On day 3 we left the Eduardo Avaroa Reserve and headed north, passing through the Siloli Desert, until the limit of the Salar de Uyuni.
The desert of Siloli is characterized by particular strong winds that shape the surface at its will, including rock formations. That is why we could find there such exotic shapes of rocks, including the biggest attraction, the Arbol de Piedra ("tree of stone"). These shapes also made them super fun to climb them and appreciate the whole surroundings of the desert.
The presence of the corals proves that the area was once below sea level and it was then elevated until such high ground probably at the time when the Andes mountain range.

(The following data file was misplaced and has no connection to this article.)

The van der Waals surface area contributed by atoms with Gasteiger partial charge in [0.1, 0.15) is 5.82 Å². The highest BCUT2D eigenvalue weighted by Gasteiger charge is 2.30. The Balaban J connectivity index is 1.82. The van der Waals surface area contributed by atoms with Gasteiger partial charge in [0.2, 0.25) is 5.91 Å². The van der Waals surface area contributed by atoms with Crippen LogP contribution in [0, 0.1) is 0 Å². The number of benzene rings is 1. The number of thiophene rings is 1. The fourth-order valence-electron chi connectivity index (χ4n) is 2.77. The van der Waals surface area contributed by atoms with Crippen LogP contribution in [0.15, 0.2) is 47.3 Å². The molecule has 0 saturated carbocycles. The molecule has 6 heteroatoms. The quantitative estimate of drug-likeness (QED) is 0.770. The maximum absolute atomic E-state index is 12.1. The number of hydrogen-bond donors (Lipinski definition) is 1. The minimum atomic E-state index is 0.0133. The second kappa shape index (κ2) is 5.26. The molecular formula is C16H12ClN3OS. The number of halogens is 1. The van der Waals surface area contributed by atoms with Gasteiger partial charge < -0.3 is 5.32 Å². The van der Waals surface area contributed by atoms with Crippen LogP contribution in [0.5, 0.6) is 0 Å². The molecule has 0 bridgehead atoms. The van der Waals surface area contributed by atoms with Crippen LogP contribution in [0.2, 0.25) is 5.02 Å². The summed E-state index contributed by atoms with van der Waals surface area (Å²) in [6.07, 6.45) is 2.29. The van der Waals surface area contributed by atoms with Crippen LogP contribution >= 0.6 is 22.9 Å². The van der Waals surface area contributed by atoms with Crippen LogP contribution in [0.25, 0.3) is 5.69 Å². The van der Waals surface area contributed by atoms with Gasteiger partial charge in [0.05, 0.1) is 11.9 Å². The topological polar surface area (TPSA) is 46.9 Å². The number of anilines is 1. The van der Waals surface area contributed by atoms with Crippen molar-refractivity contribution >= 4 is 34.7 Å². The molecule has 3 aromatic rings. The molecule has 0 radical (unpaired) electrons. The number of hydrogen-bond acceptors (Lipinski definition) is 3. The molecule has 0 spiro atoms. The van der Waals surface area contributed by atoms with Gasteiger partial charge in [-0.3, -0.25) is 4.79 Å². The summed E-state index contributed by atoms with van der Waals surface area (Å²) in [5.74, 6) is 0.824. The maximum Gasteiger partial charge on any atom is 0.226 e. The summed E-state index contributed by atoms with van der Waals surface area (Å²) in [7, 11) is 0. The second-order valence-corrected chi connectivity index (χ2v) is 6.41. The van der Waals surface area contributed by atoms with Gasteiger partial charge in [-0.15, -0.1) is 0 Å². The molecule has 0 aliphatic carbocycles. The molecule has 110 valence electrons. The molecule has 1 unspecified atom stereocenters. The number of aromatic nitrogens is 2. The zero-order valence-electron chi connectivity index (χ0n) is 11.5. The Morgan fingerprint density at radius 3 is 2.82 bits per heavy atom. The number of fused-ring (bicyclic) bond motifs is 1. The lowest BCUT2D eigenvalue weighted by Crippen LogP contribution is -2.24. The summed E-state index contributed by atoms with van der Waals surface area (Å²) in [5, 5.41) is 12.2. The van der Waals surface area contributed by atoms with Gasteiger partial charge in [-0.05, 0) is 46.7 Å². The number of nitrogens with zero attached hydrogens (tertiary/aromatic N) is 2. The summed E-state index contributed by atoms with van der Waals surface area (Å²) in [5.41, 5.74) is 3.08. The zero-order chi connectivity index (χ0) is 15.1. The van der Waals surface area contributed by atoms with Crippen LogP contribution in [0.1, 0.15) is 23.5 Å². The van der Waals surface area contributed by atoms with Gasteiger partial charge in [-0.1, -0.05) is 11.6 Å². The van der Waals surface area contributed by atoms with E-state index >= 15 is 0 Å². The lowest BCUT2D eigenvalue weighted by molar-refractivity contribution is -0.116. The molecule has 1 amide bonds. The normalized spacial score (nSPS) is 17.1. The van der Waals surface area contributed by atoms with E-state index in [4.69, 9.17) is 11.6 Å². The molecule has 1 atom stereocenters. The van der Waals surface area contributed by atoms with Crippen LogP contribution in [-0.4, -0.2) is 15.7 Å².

Some of these tomb chambers were now reopen by archaeologist for investigation and for the public. Inside we can still see the remains and its relics. Some of them have a clear skull deformation. The highborn Quechua applied tourniquets to their children's skull in order to create an oval form. It is not clear why they do this but one of the indirect reasons could be to mark a difference between them and the common people.
In the end of the day we finally reached the limit of the most expected Salar de Uyuni which we would visit the next day. We stayed in a Hotel de Sal, literally an hotel made of salt. Beds, tables benches, walls, all is made of salt! After a tasty bolivian lasagna made by Maura, we had another round of bolivian dice poker (which apparently is very popular) with our new Russian-Canadian and French friends.